At Greens Do Good, We’re Preparing Students with Autism for the Workplace
Five days a week, Greens Do Good Workforce Development Coordinator Jessalin Jaume stands at the farm entrance, ready to greet students. These young people, ages 16 to 21, are transition students with autism who come from surrounding schools to receive job training at the indoor farm in Hackensack, New Jersey.
First up is a review of their individualized work plan. Accompanied by job coaches, the students start working on any number of skills, including inventory, seeding, measuring nutrient levels, harvesting, packaging, post-harvest cleanup, and more. In total, there are 84 different skills that students can learn at the farm. Each works at their own pace and ability rotating through tasks as they are mastered.
Greens Do Good Workforce Development Coordinator
“At the farm, there’s a job for everyone,” explained Jessalin.
High rates of unemployment among adults with autism are startling. In fact, nearly half of 25-year-olds with autism have never held a paying job. Our services are designed to prepare these individuals for employment upon graduation from school. Greens Do Good is an approved provider of Work Based Learning Experiences, part of Pre-Employment Transition Services (Pre-ETS) of the New Jersey Division of Vocational Rehabilitation Services (NJ DVRS).
The hydroponic, vertical farm is located in a 3,500-square-foot warehouse space using sustainable farming methods, including energy-efficient watering and lighting systems to nurture the crops, which are planted in space saving stacked trays. The farm grows 30 varieties of microgreens, plus basil, baby arugula, baby kale, butterhead lettuce, and spring mix. Produce is sold to regional grocers, small local markets, restaurants, country clubs, and direct to consumers.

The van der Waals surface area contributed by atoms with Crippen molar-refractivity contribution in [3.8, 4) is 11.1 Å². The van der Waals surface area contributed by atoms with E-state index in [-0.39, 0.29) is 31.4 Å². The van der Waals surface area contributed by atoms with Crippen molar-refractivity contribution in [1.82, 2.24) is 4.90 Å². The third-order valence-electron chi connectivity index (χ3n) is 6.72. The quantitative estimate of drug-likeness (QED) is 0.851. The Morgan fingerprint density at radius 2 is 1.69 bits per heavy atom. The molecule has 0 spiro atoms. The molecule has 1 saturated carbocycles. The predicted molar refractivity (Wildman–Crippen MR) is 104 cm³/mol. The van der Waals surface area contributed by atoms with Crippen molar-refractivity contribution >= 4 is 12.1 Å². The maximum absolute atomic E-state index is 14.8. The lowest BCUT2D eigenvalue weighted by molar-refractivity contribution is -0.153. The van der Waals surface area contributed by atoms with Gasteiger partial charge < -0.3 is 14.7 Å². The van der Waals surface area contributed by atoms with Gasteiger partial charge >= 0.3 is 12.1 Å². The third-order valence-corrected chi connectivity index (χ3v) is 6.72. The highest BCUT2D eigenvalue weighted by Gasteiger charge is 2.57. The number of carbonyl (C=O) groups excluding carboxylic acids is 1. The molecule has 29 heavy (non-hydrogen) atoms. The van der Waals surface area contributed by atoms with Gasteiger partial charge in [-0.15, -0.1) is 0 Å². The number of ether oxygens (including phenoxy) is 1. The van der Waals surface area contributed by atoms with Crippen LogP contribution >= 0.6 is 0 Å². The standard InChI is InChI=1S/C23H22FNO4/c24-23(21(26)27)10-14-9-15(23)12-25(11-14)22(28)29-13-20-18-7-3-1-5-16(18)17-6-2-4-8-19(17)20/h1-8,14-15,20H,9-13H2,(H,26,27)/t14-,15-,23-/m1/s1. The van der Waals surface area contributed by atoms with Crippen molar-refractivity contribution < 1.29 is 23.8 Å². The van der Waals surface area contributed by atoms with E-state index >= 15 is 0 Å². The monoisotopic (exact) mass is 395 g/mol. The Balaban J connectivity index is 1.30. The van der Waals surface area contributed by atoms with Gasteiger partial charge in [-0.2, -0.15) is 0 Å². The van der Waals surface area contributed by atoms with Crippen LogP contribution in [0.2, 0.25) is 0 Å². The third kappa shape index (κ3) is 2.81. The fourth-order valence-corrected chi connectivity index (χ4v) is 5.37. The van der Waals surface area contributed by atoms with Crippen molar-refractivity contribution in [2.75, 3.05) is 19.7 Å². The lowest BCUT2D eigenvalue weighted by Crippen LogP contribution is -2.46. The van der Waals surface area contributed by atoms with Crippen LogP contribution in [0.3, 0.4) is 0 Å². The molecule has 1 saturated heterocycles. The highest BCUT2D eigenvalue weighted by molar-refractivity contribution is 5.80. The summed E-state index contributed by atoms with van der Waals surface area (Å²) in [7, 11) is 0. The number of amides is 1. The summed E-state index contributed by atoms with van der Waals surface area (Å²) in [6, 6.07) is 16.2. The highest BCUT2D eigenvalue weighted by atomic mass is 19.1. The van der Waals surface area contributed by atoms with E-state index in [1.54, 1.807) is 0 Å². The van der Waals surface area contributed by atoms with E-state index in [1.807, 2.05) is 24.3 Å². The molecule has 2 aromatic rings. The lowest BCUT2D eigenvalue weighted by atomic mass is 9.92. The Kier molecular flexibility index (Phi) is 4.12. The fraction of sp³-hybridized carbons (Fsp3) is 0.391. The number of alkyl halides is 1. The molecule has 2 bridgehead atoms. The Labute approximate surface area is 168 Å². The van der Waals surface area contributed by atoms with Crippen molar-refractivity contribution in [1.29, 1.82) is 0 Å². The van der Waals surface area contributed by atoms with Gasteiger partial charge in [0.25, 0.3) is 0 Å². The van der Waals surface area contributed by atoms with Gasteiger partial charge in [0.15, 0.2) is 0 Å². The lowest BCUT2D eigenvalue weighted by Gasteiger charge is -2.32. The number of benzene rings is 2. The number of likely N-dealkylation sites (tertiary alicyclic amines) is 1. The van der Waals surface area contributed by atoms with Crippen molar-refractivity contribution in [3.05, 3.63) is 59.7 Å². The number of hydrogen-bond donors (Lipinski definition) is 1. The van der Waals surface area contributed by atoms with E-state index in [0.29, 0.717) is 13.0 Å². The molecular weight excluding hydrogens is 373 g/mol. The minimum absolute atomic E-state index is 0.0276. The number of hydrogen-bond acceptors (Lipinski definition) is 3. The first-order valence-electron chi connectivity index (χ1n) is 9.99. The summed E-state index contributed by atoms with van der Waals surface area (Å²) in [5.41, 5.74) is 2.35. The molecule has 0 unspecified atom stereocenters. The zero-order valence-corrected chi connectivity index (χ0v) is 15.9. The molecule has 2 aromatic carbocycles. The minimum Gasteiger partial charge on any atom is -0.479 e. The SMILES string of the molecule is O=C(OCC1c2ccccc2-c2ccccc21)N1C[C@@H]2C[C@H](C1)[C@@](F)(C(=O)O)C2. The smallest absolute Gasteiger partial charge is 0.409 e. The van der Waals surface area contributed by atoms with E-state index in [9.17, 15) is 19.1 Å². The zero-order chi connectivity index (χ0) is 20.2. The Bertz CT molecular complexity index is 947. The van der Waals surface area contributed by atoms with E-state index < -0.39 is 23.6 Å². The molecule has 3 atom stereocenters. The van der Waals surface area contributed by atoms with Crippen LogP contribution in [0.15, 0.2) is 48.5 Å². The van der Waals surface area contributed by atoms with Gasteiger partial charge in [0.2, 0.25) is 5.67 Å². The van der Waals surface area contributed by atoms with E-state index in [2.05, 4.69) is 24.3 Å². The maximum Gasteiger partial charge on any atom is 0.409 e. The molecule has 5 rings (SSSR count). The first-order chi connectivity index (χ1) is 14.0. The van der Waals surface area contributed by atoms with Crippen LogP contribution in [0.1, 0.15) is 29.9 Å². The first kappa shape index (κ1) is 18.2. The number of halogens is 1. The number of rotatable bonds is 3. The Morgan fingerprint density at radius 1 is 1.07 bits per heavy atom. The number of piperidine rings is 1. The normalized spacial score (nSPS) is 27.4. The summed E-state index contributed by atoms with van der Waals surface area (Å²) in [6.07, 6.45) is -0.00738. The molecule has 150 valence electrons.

Core to the program is a customized curriculum developed in collaboration with board-certified behavior analysts. Each skill is broken down into prerequisite skills, targeted goals, and overall skill mastery, and independence. The practical skills learned on the farm are just one benefit of the Workforce Development Program. Working alongside neurotypical peers, students receive additional opportunities for social interaction, learn how to communicate in the workplace, and practice self-advocacy and workplace readiness.
One of the highlights of the job for Jessalin is watching the students’ progress.
“They often come in reserved and timid, and over time, I watch them flourish, gain independence, and engage with the Greens Do Good team. Our greatest hope for these students is that this opportunity provides a pathway to a job,” she said.
With nearly 60 students coming through our doors each week, the Greens Do Good program currently has a long waiting list. “Given the high unemployment rates among adults with autism, it’s no surprise that demand for our program is so strong.
With future expansion plans in place, our goal is to open our doors to more students,” said Jen Faust, Director of Operations, Greens Do Good.
Students take on tasks like seeding and measuring nutrient levels.